Where is God When We Suffer?

By David Feddes

Ted Turner was twenty years old when he stopped believing in God. Turner is famous for his billions of dollars, his vast media empire, and his sports franchises such as the Atlanta Braves baseball team. What perhaps isn’t so well known is that during his youth, Ted Turner considered himself a Christian, and at age seventeen he even thought about becoming a missionary. But by the time Ted was twenty, he refused to believe in God any longer.

What happened? Well, when Ted was twenty, his seventeen-year-old sister Mary Jane died, and her death came after five years of suffering from a horrible disease. As Ted watched Mary Jane suffer and finally die, in spite of many prayers to God for healing, he decided that there really was no God. How could such a thing happen if an all-powerful and loving God was in control of the universe? If God could not answer prayers or prevent suffering, figured Ted, then there was no God.

I have something in common with Ted Turner. I’ve watched the horrible suffering of someone I loved. My wife and I had a baby who suffered in the hospital for more than five months, and it seemed God did nothing to help that little girl. Rebekah went through the painful process of having a respirator inserted down her throat at least nine different times during her illness. She endured several surgeries. She received so many medications and feedings through intravenous needles that after a while the nurses had a very hard time finding a new vein that would work for the next intravenous. Sometimes they would spend more than an hour jabbing a needle into Rebekah’s wrists and ankles and scalp before they could get a suitable vein. For nearly half a year she suffered such things, and then she died.

So where was God during all this? Where was God while baby Rebekah was crying and bleeding and gasping for breath? Where was God when Ted Turner’s sister wasted away and died? Ted believes that God was nowhere—he doesn’t exist. I, on the other hand, still believe in God. I believe that he is perfectly good and that he is all-powerful. I don’t know all the answers about my daughter’s illness and death, and I certainly don’t claim to have an explanation for the pain and tragedy of so many others. But I still believe in God.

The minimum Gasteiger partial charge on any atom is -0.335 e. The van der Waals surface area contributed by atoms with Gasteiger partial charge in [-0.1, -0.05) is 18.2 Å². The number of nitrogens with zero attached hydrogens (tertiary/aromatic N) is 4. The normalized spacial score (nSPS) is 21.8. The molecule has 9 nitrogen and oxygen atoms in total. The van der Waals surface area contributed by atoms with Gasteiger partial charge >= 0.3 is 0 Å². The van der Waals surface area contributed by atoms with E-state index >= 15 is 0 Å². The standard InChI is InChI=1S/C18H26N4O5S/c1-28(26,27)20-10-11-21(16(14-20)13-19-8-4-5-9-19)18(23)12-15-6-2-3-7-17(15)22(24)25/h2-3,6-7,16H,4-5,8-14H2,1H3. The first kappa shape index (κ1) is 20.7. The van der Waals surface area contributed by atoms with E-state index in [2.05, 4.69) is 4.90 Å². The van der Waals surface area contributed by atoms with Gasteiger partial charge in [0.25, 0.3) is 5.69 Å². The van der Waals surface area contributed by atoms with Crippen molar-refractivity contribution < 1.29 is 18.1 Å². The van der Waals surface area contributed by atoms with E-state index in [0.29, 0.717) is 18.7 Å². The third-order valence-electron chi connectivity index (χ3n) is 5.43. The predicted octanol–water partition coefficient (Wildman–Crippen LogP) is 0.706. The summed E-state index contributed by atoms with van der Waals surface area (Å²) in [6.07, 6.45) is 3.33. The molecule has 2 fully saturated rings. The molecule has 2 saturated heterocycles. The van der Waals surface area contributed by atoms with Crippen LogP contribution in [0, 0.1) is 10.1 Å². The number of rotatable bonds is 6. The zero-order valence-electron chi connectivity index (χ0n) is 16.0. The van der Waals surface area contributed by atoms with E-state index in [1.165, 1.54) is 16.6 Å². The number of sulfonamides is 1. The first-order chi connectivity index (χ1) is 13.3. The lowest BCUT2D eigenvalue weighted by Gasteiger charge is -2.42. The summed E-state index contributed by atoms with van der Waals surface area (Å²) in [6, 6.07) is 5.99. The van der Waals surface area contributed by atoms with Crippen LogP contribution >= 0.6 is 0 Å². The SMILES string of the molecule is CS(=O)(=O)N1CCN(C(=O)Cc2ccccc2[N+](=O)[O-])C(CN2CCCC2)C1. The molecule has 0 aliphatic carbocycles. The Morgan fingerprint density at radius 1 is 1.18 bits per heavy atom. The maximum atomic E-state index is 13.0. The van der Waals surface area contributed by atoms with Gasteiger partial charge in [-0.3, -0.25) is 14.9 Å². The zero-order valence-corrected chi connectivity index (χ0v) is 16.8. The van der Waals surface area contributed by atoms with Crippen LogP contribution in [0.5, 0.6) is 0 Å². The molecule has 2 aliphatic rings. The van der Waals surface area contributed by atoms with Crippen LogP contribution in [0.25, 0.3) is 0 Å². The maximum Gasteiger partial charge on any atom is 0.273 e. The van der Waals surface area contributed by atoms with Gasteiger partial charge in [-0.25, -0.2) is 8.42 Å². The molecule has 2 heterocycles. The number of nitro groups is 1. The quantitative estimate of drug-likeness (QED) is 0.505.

Almost everyone, at one time or another, has to face the question, “Where is God when we suffer?” An encounter with pain and grief changes a person’s relationship to God. When your mind is reeling and your heart is aching, something happens. You either fall into God’s arms, or else you fall away from him. It all depends on whether you know God as he really is.

If you think of God only as the supreme Ruler of the universe who sits in his plush throne room in heaven, maintains a safe distance from your suffering, and refuses to do anything about it, then it will be very hard not to join Ted Turner. You may either stop believing in God altogether, or else hate him for permitting such terrible pain to afflict you and those you love.

However, if you know God as he really is, as he is revealed at the cross of Jesus, you will keep trusting him no matter what, even when you endure pain you can’t escape and struggle with questions you can’t answer. Whatever else may be true of God, he doesn’t just sit in some heavenly control room, oblivious to your suffering. If you know the Christ of the cross, you know that God loves you, that he understands your suffering, and that he will never let you go.

Throughout history philosophers have looked at the pain and tragedy in the world and asked, “Is it logically possible for God to exist in a world that includes such dreadful suffering?” Some argue that a perfectly good God would want to prevent suffering, and an all-powerful God would be able to prevent it. Therefore, goes the reasoning, if God existed, suffering would not exist. But since suffering obviously does exist, God does not.

Now, that’s an interesting and challenging problem for philosophers, and having earned my degree in philosophy, I’ve thought about it very carefully. I’ve seen how Christian philosophers have suggested some reasonable answers to this intellectual puzzle. Some of their answers are quite convincing, but I’m not going to go into them here. Why not? Well, I want to speak to people who are actually suffering, not just those who debate suffering as an abstract question. I’ve found that abstract answers to an intellectual puzzle aren’t very helpful during the actual experience of suffering. It was one thing for me to be a philosophy major analyzing the problem of suffering; it was quite another to be a father, watching my own child die.

Logic really isn’t the issue when you come face to face with anguish. When you’re going through terrible times, or when someone you love is caught in the grip of Alzheimer’s disease, or wasting away from cancer, or killed by a drunk driver, you don’t simply need a logical proof that God exists. You want to know, “Where is God when we suffer, and what is he doing?”

The Bible shows us at least four important ways that God is involved in the suffering of his people: First, he shares in our suffering. Second, he is sovereign over our suffering. Third, he sustains us during our suffering. And fourth, he saves us from suffering.

God Shares in Our Suffering

Some people seem to have the idea that God is far removed from our pain. To them God is like a general who keeps sending troops to the front line with no concern for how many casualties there are. He doesn’t care how much his troops have to suffer as long as they accomplish his objectives. He himself is protected from any pain or danger in his safe, comfortable headquarters.

The author of a brief drama called “The Long Silence” forces us to take another look at how we think about God.

At the end of time, billions of people were scattered on a great plain before God’s throne.

Most shrank back from the brilliant light before them. But some groups near the front talked heatedly–not with cringing shame, but with belligerence.